Brexit has had some interesting effects on the culture of Britain, even in the short term. One of the more interesting, which may or may not have far-reaching effects, is the dramatic uptick in the number of Brits opting for German citizenship.
How many Brits are becoming Germans as well? Several thousand, apparently, as approved requests are up 361 percent. And Germany is not alone in receiving new English affection. Foreign passport applications have skyrocketed since the Brexit vote. This is in anticipation of losing certain rights British people currently enjoy as members of the European Union. These rights include the “automatic” right to live and work in any other EU country.
Countries also feeling the love from the British include Sweden, Poland, Italy, and Hungary … among others. Ireland passport requests jumped 41 percent, which means upwards of 65,000 British citizens have requested these passports.
Thanks in part to its recent Imperial past, the British passport is one of the most versatile in the world, allowing passport holders more mobility than many other similar passports from other countries. Yet, as more Brits are planning to travel abroad, an increasing number of foreigners living in Britain are considering going back home. The expat community is huge in Britain, and it’s getting much smaller. Nearly 120,000 EU citizens have already returned home, according to government data. That’s up 36 percent over this time last year.
Those returns are likely music to the ears of pro-Brexit Brits who tend to be more committed nationalists who would rather Britain have its independence from international economic and political entanglements, including foreign workers.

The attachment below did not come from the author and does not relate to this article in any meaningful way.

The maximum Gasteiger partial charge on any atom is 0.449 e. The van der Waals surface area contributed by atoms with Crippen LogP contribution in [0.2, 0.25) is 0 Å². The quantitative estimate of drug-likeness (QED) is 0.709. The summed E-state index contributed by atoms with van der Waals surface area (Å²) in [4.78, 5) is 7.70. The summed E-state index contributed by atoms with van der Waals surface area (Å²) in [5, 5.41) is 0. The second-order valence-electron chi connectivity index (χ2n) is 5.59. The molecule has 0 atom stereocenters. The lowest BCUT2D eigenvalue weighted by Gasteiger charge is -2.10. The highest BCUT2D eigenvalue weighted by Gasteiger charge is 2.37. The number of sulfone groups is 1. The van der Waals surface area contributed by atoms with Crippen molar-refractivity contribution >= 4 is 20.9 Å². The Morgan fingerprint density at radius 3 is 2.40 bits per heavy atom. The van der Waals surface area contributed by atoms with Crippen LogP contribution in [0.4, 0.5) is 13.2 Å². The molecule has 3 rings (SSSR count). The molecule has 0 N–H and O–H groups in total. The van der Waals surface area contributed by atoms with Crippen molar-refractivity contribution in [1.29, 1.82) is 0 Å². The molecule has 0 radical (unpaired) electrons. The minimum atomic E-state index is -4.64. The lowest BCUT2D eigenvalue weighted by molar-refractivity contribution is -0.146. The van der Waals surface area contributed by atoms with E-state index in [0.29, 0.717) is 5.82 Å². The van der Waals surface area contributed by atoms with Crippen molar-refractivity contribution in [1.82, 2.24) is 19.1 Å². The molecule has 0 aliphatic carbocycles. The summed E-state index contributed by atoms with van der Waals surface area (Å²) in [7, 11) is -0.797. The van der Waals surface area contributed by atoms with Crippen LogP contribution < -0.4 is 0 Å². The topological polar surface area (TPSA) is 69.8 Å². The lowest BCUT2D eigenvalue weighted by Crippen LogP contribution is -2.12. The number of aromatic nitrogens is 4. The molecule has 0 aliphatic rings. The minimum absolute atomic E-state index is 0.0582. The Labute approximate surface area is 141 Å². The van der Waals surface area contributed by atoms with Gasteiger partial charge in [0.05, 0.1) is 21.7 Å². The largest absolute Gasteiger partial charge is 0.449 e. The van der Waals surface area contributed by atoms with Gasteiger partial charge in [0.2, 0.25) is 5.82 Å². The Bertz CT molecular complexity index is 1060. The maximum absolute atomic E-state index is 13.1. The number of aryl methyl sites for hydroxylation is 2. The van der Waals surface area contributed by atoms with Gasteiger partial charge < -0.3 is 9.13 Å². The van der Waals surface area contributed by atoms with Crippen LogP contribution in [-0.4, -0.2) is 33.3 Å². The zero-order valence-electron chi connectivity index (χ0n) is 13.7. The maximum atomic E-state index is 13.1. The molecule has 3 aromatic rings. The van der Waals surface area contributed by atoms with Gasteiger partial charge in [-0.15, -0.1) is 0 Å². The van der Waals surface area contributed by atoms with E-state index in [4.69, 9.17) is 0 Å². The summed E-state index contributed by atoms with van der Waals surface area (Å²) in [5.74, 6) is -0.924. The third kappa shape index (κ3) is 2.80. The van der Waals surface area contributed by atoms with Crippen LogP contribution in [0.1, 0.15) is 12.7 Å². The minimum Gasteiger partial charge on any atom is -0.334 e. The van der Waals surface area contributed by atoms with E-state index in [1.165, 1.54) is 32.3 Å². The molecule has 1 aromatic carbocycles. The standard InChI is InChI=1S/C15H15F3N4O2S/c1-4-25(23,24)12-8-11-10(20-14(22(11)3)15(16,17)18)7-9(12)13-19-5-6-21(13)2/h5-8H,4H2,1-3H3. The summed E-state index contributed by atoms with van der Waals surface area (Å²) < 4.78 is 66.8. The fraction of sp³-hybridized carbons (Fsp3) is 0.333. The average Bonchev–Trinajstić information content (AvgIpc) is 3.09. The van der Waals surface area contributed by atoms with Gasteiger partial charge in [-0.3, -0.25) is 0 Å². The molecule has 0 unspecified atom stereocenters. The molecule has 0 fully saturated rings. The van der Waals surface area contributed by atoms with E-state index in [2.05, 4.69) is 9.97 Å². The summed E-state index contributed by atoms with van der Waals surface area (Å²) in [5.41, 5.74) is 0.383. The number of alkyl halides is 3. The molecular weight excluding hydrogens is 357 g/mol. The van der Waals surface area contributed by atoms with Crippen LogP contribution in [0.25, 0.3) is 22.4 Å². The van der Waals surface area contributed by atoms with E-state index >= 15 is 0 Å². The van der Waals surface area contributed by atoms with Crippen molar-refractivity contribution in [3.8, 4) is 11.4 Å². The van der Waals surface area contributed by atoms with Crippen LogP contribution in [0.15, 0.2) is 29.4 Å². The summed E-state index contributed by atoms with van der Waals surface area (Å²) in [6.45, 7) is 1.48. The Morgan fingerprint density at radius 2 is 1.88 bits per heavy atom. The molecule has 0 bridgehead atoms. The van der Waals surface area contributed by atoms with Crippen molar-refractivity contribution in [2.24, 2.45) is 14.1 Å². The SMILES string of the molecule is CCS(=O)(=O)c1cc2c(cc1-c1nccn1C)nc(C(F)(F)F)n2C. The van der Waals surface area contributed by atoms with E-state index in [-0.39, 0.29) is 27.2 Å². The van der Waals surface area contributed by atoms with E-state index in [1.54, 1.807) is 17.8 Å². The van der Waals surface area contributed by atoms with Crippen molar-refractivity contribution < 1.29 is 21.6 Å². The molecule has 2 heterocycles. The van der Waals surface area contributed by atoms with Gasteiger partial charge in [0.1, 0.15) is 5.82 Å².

But each of these factors is drawing a deeper line in the separation between pro and anti-Brexit voters. The initial “pro” vote surprised many, even those who supported leaving the European Union. The fallout already cost one Prime Minister their job and a second PM their government majority … and the political fallout seems to be far from over.
As the government of Britain continues to figure out what British life will look like post-Brexit, many in the private sector are considering this question as well. What will business be like? Will it be better? Worse? Will there be more opportunities for trade, or will trade be restricted? Will this mean more jobs in Britain for British people, or will companies leave, looking for better environments?
There are a lot of questions, and every one of these questions is tied to multiple potentially positive or negative PR narratives. Decision-makers in both public and private life need to be fast to take up the narrative thread and present strong, compelling reasons why their perspective is the one the British people need to embrace.